II. SOME OBJECTIONS WHICH STAND IN THE WAY OF ITS PRACTICAL ADOPTION. There are some who will not, like Jeremiah, "eat" the words of God — that will not receive Him into their heart; therefore they do not share in this holy joy. Some will say, "I cannot wholly satisfy my mind that this book is from God: I have doubts, and doubts which amount to what is considerable; so that I cannot enjoy the book in consequence of these sceptical ideas. How should I get rid of them?" I would say, in order to get rid of these doubts act conscientiously: do not act in a manner inconsistent with what you believe to be the will of God: do not live in wilful sin. "If any man will do the will of My Father, he shall know of the doctrine whether it be of God." So said Christ. Act according to your own conscientious views of holiness, and you will find scepticism disappear. Let me entreat you to read the Bible, read the whole of it, if you are troubled with sceptical thoughts. Dr. Johnson said that no honest man could be a deist, if he had had opportunity to study the evidence: if he read through the evidence, and through the Bible, he could not continue a deist, as the evidence was so clear and so conclusive. Hume's name was mentioned to him, that he disbelieved the Bible. Dr. Johnson replied, "Hume, I know, made the confession to a clergyman in the bishopric of Durham, that he had never read the New Testament carefully." There are some sceptics who read a little here and a little there; but they do not get a complete view of the subject; and they read rather to find something to object to, something they may lay hold of. The conduct of such men has been compared to that of the Athenian, who had a palace to be sold by auction: he took a brick out of one of the walls of the palace, and at the auction mart he said, "Here is a sample of my palace." How absurd! A brick out of the wall to be a sample. But so some men take here a text and there a text — a brick taken out of the wall — and what do they know about the entire edifice? Give the Bible throughout a candid and complete perusal; and read books which are explanatory, written in a spirit of candour and intelligence. But let me add, to put your sceptical thoughts to flight, I think you will find prayer to be the most powerful thing of all, and the most rapid way to scatter your doubts. "He hath the witness in himself." When a man begins to pray to God, God answers him, if he prays sincerely, and God gives him a new heart and makes him a new man. Then he begins to argue in this way, "Why the Bible has changed my heart, the Bible has made me holy, the Bible has made me happy; what want I with further witness?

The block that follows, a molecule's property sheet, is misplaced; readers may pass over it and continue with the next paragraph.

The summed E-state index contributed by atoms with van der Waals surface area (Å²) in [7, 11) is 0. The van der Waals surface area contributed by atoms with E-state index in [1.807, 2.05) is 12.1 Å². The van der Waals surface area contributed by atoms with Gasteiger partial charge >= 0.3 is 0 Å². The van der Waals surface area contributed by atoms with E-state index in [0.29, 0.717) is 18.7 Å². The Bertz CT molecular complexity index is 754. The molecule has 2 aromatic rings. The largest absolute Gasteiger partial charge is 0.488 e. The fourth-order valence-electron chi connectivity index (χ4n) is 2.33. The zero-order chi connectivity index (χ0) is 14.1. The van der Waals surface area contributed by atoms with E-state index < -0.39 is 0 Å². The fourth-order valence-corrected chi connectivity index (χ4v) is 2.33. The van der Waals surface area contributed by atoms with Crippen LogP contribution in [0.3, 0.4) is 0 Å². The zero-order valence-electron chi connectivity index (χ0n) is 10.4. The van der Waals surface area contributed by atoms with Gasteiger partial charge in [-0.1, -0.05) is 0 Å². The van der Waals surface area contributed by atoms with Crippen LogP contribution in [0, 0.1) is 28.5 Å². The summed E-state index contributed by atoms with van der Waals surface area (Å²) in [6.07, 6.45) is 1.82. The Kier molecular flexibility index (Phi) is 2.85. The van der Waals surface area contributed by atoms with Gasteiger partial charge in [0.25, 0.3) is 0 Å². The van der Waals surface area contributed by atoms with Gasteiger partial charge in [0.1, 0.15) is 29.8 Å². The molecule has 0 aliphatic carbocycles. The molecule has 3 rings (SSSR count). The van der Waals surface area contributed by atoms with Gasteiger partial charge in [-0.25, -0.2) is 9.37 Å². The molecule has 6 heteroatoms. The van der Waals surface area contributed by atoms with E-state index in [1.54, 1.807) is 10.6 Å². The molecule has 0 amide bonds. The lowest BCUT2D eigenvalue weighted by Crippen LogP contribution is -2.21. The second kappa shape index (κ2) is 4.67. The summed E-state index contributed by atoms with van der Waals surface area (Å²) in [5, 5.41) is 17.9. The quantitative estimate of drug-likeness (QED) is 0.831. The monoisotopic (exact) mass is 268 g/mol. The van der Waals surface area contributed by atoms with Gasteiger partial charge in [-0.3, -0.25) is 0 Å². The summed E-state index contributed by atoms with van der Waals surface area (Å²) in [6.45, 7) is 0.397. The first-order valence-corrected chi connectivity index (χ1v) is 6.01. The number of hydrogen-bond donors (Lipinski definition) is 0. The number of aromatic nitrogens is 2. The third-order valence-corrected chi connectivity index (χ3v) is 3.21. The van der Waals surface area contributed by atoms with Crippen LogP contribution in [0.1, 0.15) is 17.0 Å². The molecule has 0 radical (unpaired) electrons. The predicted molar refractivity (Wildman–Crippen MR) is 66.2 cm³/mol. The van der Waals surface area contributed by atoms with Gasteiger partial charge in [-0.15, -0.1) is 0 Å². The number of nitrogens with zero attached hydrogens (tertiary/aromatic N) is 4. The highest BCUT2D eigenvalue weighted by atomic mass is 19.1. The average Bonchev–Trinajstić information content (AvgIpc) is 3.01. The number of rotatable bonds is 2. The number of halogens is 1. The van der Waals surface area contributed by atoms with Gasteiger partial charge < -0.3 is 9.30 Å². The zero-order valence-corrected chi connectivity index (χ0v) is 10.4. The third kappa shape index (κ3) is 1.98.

(H. Townley.)

I. A MEMORABLE DISCOVERY. What is meant by finding God's words?

1. A thing found has usually to be sought for. Happy is he who reads or hears the Scriptures, searching all the while for the hidden spiritual sense (Proverbs 2:4, 5).

2. To find God's Word means that we have been made to understand them (1 Corinthians 3:14). The Bible is a dull book till illuminated; a tantalising riddle till you get the key; but, the clue once found, it absorbs our attention, delights our intellect, and enriches our heart.

3. Means to appropriate it as belonging to yourself. Reading a will is not interesting till you find you have a part in it.

II. AN EAGER RECEPTION. What is meant by eating them?

1. An eager study. Greedy for the truth. My soul hungered even to ravenousness to be fed upon the bread of heaven.